5 key benefits of diesel engines

They consume much less fuel than gasoline engines (on average, 30%). This is due to the presence of high pressure inside the combustion chambers, the structure of the engine, its principle of operation and a number of other factors. In addition, in most countries, diesel is cheaper than petrol.

In diesel engines, fuel is subject to combustion as it is transported, ensuring high torque at low rpm. This contributes to the improvement of the dynamic and traction characteristics of the vehicle.

They offer a high return, sometimes as much as 50%. Thanks to the glow plugs and heated injectors, diesel engines start smoothly regardless of the ambient temperature. They have a service life almost twice as long as gasoline engines.

9 rules for efficient use of diesel engines:

Follow these simple rules in order to reduce engine and fuel system repair time:

  1. Replace the fuel filter and filter drier promptly. Diesel engine components are very sensitive to water and mechanical particles. Due to their complex structure, injectors and pump components tend to get dirty very quickly. In addition, the sulfur present in the fuel, upon coming into contact with water, is converted into sulfuric acid, which has a destructive influence on the engine unit components.
  2. Pay attention to the quality of the fuel. The high sulfur content in low-quality fuel significantly reduces the efficiency and service life of engine oil and can lead to the deterioration of the particulate filter.
  3. Avoid driving at high speeds. It increases the loads on the engine.
  4. When choosing fuel, always take the ambient temperature into consideration. Diesel fuel contains paraffin, a substance that tends to freeze at low temperatures. Therefore, during the cold season it is recommended to use diesel in winter (suitable for use with temperatures between -25 ° C and 0 ° C) or arctic, which maintains its viscosity at temperatures between -35 ° C and 0 ° C. Normally, the temperature range suitable for the use of the fuel is indicated at the filling stations.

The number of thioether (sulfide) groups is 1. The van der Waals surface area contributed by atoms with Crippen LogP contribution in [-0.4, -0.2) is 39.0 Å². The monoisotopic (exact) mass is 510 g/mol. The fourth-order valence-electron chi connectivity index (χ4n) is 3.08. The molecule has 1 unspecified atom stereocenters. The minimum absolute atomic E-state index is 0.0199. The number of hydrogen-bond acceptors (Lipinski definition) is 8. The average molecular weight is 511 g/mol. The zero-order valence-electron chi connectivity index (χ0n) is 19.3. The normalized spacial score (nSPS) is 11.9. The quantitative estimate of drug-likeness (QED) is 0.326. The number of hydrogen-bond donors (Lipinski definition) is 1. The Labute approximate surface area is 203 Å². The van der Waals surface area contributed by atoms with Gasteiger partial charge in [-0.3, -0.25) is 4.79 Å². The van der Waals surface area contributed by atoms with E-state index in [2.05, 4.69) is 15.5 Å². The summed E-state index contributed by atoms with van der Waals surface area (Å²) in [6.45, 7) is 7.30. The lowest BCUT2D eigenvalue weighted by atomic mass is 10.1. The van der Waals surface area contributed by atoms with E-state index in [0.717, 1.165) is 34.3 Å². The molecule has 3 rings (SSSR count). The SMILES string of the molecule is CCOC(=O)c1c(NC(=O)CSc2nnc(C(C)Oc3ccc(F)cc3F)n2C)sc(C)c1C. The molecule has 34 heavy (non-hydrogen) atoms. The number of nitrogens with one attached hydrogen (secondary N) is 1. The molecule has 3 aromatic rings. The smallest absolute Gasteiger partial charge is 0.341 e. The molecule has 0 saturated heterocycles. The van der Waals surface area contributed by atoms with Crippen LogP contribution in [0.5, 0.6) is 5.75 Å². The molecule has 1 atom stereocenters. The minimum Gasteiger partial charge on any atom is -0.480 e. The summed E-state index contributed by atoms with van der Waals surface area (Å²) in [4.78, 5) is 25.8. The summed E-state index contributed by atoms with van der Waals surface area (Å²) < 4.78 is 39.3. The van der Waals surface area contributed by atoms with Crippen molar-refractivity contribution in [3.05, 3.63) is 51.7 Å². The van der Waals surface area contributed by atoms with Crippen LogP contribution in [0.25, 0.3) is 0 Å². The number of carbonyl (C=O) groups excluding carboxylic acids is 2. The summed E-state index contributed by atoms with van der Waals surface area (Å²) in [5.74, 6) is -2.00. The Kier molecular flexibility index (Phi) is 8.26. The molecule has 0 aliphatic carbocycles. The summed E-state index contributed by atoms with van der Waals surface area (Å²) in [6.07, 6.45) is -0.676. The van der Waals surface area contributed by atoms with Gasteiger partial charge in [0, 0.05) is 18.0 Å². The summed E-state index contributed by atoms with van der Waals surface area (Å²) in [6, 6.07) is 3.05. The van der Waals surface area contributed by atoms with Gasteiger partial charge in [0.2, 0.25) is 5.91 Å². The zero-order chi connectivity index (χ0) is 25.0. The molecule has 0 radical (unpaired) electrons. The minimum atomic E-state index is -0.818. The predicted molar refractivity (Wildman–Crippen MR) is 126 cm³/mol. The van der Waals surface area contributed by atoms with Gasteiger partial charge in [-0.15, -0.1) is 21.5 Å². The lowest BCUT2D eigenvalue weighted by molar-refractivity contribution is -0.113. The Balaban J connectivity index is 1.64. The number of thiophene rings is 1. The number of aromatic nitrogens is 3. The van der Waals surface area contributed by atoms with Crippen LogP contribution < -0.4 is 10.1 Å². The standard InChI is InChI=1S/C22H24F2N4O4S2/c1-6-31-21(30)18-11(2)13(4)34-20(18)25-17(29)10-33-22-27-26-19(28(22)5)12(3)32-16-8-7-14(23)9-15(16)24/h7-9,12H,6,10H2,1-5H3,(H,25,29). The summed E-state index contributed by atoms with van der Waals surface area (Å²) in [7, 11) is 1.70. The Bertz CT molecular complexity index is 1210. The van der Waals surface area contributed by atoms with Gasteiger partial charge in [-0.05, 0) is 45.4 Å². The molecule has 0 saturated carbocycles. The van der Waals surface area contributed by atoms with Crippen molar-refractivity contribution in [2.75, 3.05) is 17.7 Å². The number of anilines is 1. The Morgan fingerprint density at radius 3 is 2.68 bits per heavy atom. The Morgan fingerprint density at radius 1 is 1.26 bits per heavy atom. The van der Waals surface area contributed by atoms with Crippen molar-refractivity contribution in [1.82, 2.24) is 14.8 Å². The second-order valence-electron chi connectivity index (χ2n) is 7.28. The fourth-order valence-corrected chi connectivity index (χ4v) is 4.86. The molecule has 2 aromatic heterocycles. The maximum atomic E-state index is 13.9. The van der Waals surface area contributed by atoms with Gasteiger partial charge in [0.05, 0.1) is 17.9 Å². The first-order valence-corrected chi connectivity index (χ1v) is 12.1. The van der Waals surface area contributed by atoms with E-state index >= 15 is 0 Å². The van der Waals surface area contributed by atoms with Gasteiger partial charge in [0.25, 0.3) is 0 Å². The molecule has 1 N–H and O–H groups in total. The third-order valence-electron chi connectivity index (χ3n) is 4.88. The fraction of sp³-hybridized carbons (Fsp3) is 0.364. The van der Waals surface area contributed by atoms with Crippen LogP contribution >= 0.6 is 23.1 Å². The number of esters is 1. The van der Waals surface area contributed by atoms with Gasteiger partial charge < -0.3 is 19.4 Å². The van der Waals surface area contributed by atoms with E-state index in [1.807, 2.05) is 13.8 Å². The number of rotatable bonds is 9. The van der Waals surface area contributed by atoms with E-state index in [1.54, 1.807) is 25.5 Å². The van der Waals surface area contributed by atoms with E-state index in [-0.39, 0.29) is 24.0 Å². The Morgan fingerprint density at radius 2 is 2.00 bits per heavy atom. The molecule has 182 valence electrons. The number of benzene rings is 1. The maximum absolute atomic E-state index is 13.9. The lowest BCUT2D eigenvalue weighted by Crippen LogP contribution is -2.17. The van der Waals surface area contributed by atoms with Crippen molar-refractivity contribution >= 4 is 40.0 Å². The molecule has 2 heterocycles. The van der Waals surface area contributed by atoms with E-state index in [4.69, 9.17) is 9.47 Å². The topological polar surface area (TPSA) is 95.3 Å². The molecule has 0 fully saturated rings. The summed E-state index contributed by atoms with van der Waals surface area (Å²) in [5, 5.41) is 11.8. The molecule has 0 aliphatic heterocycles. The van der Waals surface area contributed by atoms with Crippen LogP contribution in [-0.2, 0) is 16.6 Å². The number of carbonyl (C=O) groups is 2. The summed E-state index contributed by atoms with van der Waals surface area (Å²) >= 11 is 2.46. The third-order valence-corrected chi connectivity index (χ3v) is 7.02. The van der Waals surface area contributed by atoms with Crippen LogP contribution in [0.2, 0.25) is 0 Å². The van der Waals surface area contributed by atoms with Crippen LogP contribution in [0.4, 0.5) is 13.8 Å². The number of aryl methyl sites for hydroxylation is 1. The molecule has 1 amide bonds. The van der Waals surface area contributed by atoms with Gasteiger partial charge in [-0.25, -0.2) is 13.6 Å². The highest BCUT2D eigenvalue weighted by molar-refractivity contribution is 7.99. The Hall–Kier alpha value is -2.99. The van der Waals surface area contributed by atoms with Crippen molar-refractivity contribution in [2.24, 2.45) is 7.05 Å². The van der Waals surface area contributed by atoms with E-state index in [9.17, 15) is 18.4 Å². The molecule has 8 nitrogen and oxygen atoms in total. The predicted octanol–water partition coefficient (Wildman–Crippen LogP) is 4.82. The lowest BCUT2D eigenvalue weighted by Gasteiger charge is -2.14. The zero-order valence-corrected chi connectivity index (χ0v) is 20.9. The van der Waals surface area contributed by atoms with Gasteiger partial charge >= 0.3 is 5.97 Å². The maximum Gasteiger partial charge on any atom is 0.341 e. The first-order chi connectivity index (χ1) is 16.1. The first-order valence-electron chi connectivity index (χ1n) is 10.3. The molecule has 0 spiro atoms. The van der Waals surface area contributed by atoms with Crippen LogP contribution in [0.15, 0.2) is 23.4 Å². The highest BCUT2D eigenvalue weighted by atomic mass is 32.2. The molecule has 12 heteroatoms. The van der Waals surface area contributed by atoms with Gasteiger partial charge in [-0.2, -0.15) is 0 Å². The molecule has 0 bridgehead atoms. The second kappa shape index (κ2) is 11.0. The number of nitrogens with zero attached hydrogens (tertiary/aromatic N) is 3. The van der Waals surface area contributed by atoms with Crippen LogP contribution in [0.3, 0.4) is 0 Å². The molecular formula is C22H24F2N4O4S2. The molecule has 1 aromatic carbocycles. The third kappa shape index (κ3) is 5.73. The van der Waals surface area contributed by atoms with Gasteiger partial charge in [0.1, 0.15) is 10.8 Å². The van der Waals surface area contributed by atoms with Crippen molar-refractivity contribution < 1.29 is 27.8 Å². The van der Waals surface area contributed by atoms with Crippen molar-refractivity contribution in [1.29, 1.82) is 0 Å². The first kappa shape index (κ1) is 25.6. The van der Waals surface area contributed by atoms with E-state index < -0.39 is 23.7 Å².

5. Choose your diesel additives carefully. If the car is driven in cold climates, compounds that prevent freezing and thickening of the fuel should be used. In addition, there are additives that allow you to increase the engine torque and power by making the combustion of the fuel-air mixture more efficient, as well as solutions for cleaning the engine and fuel lines.
  6. Alternate urban travel with extra-urban travel in order to increase the engine rpm values ​​up to 2,500. In this driving mode, the soot and carbon deposits that have previously formed tend to burn, which considerably reduces the risk of coking of the injectors, sticking of the piston rings and failure of the catalyst.
  7. An engine equipped with a turbocharger will not stop immediately after stopping the vehicle. It is important to let it idle for another 2-5 minutes.
  8. Buy only the engine oil recommended by the vehicle manufacturer and never mix lubricants that have different degrees of viscosity.
  9. It accelerates smoothly to avoid the destruction of the sliding bearings in the turbine.


Modern diesel engines are economical and powerful. Despite the stereotypes, they work quietly and are environmentally friendly. Cars equipped with Diesel engines are perfectly suited for suburban trips, convenient for large groups and families, reliable even with constant loads. In addition, they are very reliable in off-road conditions, which is why they enjoy great popularity among lovers of fishing, hunting and other outdoor activities.

However, if you are a sports car lover and you have a driving style characterized by sharp acceleration and braking, a diesel car will hardly be for you. An aggressive driving style could prove fatal to the engine.

Repairing a diesel engine is expensive. However, if you follow the advice above, this will rarely happen.